Recently, TIME MAGAZINE released “The Invention Issue,” In which they named the 50 best inventions of 2011. MADD is proud that the Driver Alcohol Detection System for Safety (DADSS) is listed among them. DADSS is a cooperative research project between the National Highway Traffic Safety Administration and leading automakers through the Automotive Coalition for Traffic Safety to encourage and support the development of new technology that would stop drivers from operating a vehicle if drunk.
As stated in TIME, the project is developing "touch- and breath-based sensors that could be strategically placed on steering wheels and ignition push buttons to instantly measure drivers' blood alcohol concentration. The sensors would automatically analyze a driver's breath or skin to determine whether or not he or she was fit to drive.
The devices are in testing now and will be embedded into a research vehicle by the end of 2013," TIME continues. "If all goes as planned, they could be on the road in eight to 10 years."
This Friday evening on the season premiere of ABC’s What Would You Do? there will be a segment about parents using their children as designated drivers. You can view a preview of the segment here. While we don’t know all of the details of the episode, we do know that is a real problem that should be addressed.
Our friend, Hollywood Ruch, was only five-years-old when his impaired biological father gave the keys to Hollywood’s 13-year-old half-brother to drive. This decision ended in a crash. Hollywood lost several teeth and suffered a brain injury that affected his fine motor skills. However, Hollywood overcame this disaster and now speaks at schools and events across the country, including MADD events, sharing his story and speaking out against drunk driving. View Hollywood’s speech at MADD’s National Conference in 2010:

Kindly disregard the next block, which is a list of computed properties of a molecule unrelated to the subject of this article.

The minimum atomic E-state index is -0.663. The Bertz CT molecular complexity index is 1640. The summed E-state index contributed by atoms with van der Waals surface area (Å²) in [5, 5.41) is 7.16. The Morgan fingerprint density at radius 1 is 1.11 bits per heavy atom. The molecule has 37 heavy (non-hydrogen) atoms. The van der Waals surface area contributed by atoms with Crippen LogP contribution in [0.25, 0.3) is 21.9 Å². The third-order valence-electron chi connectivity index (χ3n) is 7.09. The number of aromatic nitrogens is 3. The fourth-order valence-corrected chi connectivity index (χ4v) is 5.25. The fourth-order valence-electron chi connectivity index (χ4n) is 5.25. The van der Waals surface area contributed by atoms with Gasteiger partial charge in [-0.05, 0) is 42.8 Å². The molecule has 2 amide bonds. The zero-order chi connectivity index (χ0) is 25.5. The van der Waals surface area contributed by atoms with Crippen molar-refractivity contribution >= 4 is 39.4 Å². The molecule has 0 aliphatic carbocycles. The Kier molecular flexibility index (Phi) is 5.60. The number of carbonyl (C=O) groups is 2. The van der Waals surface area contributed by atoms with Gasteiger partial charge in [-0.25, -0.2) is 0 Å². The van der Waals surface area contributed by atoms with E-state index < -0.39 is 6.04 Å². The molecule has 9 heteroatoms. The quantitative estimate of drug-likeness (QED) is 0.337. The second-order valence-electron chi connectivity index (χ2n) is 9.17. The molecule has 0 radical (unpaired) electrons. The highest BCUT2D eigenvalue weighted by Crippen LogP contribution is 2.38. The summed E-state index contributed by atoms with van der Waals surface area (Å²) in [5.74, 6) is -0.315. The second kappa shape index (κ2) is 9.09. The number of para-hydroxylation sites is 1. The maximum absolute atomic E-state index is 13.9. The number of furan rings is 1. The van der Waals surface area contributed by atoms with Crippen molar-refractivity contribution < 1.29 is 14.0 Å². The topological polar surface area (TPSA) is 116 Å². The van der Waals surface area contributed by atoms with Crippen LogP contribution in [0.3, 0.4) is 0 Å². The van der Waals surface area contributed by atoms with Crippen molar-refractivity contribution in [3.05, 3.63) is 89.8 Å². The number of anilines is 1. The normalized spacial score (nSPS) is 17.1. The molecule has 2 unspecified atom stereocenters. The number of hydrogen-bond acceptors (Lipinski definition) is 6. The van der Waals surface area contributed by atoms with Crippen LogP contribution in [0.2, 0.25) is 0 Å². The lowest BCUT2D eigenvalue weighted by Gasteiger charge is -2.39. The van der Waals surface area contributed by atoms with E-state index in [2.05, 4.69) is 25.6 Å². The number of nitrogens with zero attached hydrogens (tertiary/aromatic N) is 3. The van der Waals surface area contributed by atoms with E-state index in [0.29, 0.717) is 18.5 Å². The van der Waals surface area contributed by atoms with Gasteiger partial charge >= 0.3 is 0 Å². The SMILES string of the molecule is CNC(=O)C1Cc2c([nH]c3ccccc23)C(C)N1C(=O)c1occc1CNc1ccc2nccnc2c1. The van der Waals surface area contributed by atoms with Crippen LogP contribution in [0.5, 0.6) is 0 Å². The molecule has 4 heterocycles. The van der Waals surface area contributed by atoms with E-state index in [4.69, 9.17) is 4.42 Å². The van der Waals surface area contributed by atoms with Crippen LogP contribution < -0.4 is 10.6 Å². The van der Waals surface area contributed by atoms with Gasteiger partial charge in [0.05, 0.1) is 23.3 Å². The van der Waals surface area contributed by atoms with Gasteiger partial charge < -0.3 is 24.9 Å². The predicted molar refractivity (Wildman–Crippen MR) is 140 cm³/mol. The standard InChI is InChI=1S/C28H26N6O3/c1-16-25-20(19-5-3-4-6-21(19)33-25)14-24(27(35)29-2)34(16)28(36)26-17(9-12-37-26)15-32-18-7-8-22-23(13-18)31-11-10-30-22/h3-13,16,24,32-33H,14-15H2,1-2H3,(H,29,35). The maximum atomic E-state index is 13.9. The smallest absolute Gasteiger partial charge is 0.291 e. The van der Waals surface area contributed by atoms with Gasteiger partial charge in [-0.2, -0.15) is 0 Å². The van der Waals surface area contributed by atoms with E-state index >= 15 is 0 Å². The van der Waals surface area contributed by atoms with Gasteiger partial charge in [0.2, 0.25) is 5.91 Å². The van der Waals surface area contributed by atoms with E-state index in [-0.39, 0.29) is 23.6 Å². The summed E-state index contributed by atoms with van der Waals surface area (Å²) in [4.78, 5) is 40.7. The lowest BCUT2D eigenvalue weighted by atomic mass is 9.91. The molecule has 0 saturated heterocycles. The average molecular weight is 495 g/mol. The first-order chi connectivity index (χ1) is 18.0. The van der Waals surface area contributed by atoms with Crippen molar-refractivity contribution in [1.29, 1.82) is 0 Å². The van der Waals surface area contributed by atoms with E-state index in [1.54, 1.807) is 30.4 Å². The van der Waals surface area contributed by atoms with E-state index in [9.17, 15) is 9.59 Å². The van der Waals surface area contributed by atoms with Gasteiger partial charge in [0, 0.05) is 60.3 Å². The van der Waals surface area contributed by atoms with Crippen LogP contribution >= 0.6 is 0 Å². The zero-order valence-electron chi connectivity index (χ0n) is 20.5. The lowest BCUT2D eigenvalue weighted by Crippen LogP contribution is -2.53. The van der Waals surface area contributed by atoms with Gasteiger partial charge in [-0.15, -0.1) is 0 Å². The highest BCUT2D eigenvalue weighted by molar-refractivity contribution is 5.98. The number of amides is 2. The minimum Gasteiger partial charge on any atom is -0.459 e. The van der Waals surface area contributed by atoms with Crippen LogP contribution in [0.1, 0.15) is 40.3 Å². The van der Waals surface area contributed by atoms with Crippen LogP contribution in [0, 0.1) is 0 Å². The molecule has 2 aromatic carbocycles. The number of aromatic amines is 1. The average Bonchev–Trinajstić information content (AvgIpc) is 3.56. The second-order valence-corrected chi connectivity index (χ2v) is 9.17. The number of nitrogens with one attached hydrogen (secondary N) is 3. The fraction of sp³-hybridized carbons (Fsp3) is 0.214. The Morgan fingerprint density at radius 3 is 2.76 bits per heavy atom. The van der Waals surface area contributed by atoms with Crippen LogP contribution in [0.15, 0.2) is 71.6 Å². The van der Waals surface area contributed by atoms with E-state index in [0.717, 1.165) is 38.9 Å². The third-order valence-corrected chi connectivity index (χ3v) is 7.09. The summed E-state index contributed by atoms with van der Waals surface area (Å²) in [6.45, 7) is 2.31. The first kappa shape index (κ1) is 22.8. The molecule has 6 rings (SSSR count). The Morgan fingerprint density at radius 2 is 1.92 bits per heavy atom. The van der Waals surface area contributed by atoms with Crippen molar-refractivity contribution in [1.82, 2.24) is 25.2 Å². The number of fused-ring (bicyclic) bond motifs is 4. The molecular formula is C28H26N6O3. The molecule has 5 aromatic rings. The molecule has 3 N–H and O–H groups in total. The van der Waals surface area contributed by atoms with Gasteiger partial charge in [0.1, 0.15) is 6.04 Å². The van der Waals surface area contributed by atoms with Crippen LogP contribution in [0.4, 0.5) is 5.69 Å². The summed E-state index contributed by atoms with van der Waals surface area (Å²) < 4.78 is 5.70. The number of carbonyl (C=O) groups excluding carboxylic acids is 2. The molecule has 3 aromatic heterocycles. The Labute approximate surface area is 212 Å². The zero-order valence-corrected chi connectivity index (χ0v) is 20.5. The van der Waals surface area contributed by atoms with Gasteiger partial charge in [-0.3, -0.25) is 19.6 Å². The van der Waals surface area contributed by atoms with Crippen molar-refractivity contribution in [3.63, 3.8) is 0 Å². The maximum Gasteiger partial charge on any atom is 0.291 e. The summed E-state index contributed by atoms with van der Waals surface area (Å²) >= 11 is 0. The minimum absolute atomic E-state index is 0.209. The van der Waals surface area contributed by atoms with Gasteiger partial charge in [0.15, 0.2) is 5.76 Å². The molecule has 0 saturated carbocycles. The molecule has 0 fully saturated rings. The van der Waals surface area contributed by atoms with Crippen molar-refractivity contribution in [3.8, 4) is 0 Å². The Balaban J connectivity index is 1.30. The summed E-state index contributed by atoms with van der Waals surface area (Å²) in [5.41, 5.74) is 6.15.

MADD believes that driving under the influence with a child in the car, as well as having a child drive the car, is child endangerment. As noted in our Report to the Nation, more than half of all children under the age of 15 killed in drunk driving crashes in 2009 were passengers of drunk drivers.
In 2009, 11-year-old Leandra Rosado was tragically killed when an SUV she was traveling in with seven other children crashed in New York City. The adult driver, who had a BAC of .132, was the mother of one of the other passengers. After Leandra’s death, her father tirelessly advocated for Leandra’s Law, which makes driving drunk with a child passenger under the age of 16 in the car a felony punishable by up to four years in prison. From December 18, 2009, when Leandra’s Law went into effect, through July 2011, 1,409 people were arrested in New York State for driving drunk with children in the car. This equates to four people per day arrested specifically for that offense.
Clearly, child endangerment has reached a crisis level in our nation. Each year our victim support line receives between 17,000 and 20,000 phone calls related to child endangerment. States must act now to pass tougher laws and send messages that it is not ok to drive drunk, worse still with a child in the car.
If you know someone who drinks and drives, or worse, with children in the car, read our “Someone You Know Drinks and Drives” brochure where you will also find a section about what to do if your child may be at risk. We hope you will tune in this Friday to see the episode, and let us know what you would do on Facebook or Twitter.
Drew Crossland was your typical all-American student. He was involved in sports and did well in school. But all of that changed around the time Drew was a junior in high school.